Kidney function

The kidney is an important organ that performs many essential functions including removing waste products from blood and regulating water fluid levels, producing hormones, regulating electrolytes and blood pressure. Any damage to the structure and function of kidneys will have an impact on these functions, thereby subsequently affecting the health of the body. Widely used tests for renal function include blood urea nitrogen (BUN), creatinine clearance (CREA), and glucose (GLU). Results shown in Fig 7 demonstrate that renal function test parameters are similar among all five feeding groups Additionally, there is no difference observed for kidney coefficient (kidney weight/body weight ratio) from dissected rats (Fig 8) in all five groups. All data clearly indicate that feeding of WT and GE pork has no effect on kidney function.

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Fig 7. Test results of blood parameters (BUN, GLU, and CREA) related to kidney function at day 90.

Blood samples were collected on day 90. BD: basic diet; NC1: low-dose WT pork; NC2: high dose WT pork; GE1: low dose GE pork; GE2: high dose GE pork. M: male; F: female. All data are expressed in mean ± SD from six rats per sex per group.

https://doi.org/10.1371/journal.pone.0165843.g007

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Fig 8. Kidney relative weight (organ coefficient) at day 90.

BD: basic diet; NC1: low-dose WT pork; NC2: high dose WT pork; GE1: low dose GE pork; GE2: high dose GE pork. M: male; F: female. All data are expressed in mean ± SD from six rats per sex per group.

https://doi.org/10.1371/journal.pone.0165843.g008

No gross pathological and histopathologic findings related to WT pork and GE pork feeding were observed for the kidney in all groups during the necropsy (Fig 9). Pathological HE staining results shown in Fig 9 indicate that kidney cortex and medulla from GE1, GE2 groups are clear, without any abnormality being noted for glomeruli, tubules, collecting duct, mesenchyme and pelvis mucosa. The similar results were obtained at day 45 for serum parameters related to kidney function, kidney weight and kidney weight coefficient, and histopathology (see S6 and S7 Tables and S1 Fig). In summary, all results from both day 45 and day 90 clearly demonstrate that GE pork did not adversely affect kidney function in rats.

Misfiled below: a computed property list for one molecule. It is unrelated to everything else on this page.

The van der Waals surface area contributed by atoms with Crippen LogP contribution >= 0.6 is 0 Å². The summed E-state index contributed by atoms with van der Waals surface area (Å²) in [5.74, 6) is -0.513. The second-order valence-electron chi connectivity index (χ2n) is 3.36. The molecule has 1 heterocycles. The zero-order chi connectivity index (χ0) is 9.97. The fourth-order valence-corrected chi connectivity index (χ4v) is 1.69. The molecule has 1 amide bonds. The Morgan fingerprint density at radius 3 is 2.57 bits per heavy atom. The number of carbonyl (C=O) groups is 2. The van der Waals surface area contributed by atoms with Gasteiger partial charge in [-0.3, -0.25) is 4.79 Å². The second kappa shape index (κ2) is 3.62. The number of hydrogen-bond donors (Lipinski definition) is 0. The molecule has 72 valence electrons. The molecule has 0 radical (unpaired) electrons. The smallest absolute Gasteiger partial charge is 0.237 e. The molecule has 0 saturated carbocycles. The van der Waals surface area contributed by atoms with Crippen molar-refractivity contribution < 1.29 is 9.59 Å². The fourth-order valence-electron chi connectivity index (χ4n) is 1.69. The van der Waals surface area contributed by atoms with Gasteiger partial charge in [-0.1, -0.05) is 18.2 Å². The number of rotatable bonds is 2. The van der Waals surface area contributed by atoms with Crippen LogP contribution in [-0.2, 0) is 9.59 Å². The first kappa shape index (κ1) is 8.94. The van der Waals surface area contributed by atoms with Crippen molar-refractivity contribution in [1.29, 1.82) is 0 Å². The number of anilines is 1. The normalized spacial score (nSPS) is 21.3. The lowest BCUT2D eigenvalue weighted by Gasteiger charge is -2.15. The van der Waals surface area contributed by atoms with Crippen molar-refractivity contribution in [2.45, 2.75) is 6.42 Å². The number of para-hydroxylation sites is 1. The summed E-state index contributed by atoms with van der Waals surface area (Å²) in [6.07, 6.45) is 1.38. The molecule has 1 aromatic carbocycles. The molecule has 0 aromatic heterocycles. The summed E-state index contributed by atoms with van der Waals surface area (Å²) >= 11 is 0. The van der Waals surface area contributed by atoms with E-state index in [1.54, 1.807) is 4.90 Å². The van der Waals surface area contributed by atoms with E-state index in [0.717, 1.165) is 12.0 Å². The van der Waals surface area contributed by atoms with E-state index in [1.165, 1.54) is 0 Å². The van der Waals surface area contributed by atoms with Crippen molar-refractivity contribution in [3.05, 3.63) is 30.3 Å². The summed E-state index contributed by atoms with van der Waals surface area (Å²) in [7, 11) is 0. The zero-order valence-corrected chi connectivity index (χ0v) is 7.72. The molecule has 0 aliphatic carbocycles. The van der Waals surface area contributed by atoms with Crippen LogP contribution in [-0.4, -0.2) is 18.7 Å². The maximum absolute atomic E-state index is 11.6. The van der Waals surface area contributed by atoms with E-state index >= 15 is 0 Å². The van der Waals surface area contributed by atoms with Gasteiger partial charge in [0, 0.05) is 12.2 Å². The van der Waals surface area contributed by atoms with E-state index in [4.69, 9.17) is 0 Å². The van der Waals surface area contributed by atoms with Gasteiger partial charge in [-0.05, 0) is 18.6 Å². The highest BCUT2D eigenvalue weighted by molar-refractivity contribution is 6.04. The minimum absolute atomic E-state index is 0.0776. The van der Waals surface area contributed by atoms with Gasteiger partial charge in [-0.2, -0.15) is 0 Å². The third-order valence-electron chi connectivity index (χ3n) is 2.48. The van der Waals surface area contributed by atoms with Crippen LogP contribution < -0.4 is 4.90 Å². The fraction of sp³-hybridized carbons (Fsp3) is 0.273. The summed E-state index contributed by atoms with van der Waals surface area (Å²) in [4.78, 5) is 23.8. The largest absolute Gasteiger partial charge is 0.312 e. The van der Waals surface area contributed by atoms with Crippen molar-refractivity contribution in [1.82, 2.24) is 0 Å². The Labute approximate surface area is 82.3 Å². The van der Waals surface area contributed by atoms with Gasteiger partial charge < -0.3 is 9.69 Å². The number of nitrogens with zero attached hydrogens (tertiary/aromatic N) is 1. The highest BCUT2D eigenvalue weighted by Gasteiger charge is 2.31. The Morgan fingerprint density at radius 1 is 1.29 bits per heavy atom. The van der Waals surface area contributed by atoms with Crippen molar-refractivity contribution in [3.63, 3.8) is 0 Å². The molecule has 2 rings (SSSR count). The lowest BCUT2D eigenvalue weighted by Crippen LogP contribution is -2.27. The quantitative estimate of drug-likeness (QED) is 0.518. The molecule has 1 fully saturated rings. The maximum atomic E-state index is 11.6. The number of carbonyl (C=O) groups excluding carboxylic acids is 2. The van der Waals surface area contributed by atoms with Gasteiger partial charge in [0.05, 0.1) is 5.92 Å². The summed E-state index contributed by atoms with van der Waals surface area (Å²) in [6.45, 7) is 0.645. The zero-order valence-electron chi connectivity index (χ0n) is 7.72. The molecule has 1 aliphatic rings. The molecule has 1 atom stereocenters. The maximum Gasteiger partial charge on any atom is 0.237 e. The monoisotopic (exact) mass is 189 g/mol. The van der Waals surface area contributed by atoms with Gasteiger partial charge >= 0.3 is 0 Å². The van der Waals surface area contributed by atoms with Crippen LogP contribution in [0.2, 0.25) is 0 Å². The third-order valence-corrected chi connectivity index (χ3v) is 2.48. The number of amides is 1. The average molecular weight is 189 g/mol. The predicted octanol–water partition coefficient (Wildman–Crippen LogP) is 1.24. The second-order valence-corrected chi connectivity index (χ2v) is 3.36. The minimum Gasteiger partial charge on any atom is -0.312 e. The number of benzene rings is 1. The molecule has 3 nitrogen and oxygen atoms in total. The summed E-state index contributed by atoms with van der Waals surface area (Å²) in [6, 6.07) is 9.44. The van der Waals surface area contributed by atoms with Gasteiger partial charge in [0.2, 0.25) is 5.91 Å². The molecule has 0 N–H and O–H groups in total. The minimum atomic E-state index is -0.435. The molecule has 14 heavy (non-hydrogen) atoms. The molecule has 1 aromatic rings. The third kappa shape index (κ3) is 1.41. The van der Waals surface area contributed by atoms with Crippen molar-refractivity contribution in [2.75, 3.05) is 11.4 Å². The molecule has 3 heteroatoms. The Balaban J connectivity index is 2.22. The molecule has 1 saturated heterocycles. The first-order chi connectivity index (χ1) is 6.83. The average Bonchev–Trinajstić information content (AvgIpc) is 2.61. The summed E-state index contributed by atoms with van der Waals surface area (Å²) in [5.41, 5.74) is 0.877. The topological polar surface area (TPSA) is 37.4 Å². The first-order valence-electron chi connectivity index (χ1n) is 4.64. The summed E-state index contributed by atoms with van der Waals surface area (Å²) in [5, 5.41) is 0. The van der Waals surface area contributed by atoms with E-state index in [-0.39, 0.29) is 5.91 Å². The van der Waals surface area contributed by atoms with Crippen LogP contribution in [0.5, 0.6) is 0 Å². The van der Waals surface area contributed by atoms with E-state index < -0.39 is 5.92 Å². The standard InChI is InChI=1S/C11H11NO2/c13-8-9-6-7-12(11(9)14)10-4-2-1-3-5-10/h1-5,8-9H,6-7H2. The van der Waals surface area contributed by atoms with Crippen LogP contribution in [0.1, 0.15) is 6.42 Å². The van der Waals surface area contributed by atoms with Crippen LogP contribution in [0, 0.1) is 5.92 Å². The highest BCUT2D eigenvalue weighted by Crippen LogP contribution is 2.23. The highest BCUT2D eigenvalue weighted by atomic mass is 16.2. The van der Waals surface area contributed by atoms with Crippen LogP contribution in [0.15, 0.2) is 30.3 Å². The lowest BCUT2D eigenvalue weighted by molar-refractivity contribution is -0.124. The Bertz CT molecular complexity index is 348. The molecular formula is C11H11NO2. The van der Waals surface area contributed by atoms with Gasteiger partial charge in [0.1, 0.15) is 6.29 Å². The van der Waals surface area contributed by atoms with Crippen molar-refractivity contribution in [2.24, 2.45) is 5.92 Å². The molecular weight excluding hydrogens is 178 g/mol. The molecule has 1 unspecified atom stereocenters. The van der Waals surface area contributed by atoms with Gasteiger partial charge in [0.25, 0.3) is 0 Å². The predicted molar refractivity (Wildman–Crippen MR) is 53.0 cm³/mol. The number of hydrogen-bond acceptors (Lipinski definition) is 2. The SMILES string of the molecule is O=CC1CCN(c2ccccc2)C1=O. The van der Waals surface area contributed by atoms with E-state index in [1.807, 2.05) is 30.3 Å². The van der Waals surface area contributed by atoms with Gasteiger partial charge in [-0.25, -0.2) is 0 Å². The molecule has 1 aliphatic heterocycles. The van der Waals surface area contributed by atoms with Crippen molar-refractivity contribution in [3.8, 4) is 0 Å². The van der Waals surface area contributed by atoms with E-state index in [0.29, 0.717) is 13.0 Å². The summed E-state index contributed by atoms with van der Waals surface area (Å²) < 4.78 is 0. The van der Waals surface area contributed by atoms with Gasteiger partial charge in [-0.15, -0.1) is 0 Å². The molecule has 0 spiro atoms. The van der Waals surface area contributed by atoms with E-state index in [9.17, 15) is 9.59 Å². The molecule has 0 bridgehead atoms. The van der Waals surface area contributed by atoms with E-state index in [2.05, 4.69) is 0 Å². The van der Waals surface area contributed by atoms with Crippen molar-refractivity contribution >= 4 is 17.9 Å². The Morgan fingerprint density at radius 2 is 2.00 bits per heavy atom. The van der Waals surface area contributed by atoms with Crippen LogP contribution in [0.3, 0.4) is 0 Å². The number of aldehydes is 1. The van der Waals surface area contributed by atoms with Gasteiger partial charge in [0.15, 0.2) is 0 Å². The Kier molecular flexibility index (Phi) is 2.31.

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Fig 9. Kidney histopathology at day 90.

BD: basic diet; NC1: low-dose WT pork; NC2: high dose WT pork; GE1: low dose GE pork; GE2: high dose GE pork. M: male; F: female.

https://doi.org/10.1371/journal.pone.0165843.g009

Hematology

The complete blood count (CBC) is often used as a broad screening test to determine an individual's general health status and detect a wide range of disorders such as anemia, infection and leukemia. Abnormal increases or decreases in blood cell counts are a reflection of the healthy status. As seen in Tables 3 and 4, there are no significant differences in complete blood counts among all five feeding groups at days 45 and 90. Although some differences were noted in lymphocyte percentage (LYM%) and monocyte percentage (MON%). At day 90, the mean LYM% (an independently measured value to reflect peripheral lymphocyte count and a possible nutritional marker) in GE2 group male rats (55.17 ± 4.13) is significantly lower (p <0.05) than the corresponding value (65.47 ± 0.95) in the BD group male rats, but there was no significant difference in LYM% values between male rats from GE2 group and male rats from NC2 group. At day 45, the mean MON% (0.37 ± 0.05) in GE2 group female rats is significantly lower than the corresponding MON% value (0.53 ± 0.04) in BD group female rats (p <0.05), but had no difference when compared with NC2 group female rats.

Organ relative weight (organ coefficient)